My friend Abdul has suffered repeated threats on his life for sharing the gospel in dark and hostile parts of South Asia. When I asked him why he did not flee to safety, he said that God had convicted him to stay, and by so doing, encourage other believers to continue speaking boldly in the face of opposition.

14:4 The people of the city were divided [split; polarized]; some sided with the Jews, others with the apostles [those who are sent; specifically Paul and Barnabas in this context].

The impact of Paul and Barnabas’ ministry was felt throughout the city. Some of the people believed the rumors started by the unbelieving Jews and sided with them. Others sided with the apostles. The term apostles means “those who are sent.” Originally used to describe the twelve who had witnessed the life, ministry, death, and resurrection of Jesus Christ, Luke used the term in this context to refer specifically to Paul and Barnabas. When the unbelieving Jews and Gentiles conspired with their rulers to assault and stone these missionaries (Acts 14:5), they fled Iconium and took the gospel to other cities (Acts 14:6-7).

14:5 There was a plot [violent impulse or assault; cf. Acts 9:23-24] afoot among the Gentiles and Jews, together with their leaders [perhaps synagogue leaders or city magistrates], to mistreat [treat shamefully; “insulting and outrageous treatment which is calculated publicly to insult and openly to humiliate the person who suffers from it” (Rienecker/Rogers)] them and stone them.

14:6 But they found out [to become conscious of, “to get wind of”] about it [plot] and fled to the Lycaonian [area in Roman province of Galatia] cities of Lystra [about 20 miles from Iconium; Timothy lived in this city (Acts 16:1)] and Derbe and to the surrounding country,

Note: “Did the missionaries lack faith because they escaped when their lives were threatened? No, their actions demonstrated the use of common sense in determining God’s will. Since God had provided them a way of escape, to stay would have been foolish.” (Swindoll • The Growth of an Expanding Mission • p. 89)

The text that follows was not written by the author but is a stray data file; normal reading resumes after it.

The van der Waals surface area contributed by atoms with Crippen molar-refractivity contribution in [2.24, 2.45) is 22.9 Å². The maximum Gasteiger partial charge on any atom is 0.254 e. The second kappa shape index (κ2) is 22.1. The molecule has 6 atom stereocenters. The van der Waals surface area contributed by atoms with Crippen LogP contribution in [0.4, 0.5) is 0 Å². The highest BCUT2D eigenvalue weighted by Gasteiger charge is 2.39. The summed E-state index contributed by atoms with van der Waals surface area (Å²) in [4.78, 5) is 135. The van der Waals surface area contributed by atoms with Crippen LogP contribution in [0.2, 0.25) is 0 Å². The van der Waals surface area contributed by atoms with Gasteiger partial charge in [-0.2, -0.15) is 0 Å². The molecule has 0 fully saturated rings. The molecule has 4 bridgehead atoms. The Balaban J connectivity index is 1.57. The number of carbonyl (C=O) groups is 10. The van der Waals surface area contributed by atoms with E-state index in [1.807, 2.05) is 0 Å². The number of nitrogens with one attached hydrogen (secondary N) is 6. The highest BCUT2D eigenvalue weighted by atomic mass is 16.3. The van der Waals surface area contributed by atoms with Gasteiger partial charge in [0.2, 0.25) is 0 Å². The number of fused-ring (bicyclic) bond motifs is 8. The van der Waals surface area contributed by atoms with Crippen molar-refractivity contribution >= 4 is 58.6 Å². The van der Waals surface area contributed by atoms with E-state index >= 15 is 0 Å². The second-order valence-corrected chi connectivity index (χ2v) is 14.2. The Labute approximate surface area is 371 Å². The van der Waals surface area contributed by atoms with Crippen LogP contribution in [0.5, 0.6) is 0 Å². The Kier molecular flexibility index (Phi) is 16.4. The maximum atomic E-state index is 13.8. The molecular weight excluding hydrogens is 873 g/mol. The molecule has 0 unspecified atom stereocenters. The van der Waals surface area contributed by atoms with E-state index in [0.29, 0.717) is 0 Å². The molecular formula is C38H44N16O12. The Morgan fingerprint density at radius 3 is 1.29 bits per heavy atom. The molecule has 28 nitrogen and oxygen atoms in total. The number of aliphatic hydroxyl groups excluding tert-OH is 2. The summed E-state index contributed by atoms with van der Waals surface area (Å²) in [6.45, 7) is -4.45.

14:7 where [Lystra and Derbe] they [Paul and Barnabas] continued [cf. 1 Cor. 15:58; they did not give up] to preach the good news.

14:8 In Lystra [small town located about twenty miles south of Iconium; evidently no Jewish synagogue there] there sat a man crippled in his feet, who was lame from birth and had never walked [cf. Acts 3 re: Peter and John healing a lame beggar].

14:9 He listened to Paul as he was speaking. Paul looked directly at him, saw that he had faith to be healed

14:10 and called out, “Stand up on your feet!” At that, the man jumped up and began to walk.

14:11 When the crowd saw what Paul had done, they [the crowd reacted in a manner consistent with their pagan beliefs] shouted in the Lycaonian language [Paul and Barnabas did not speak or understand this language], “The gods have come down to us in human form! [they people believed an ancient legend that said Zeus and Hermes (the Roman names were Jupiter and Mercury) had once visited their region disguised as humans]

Paul and Barnabas fled from Iconium and traveled twenty miles south to the smaller town of Lystra. Evidently there was no Jewish synagogue in this predominantly Gentile town. There they met and healed a lame man who had never walked.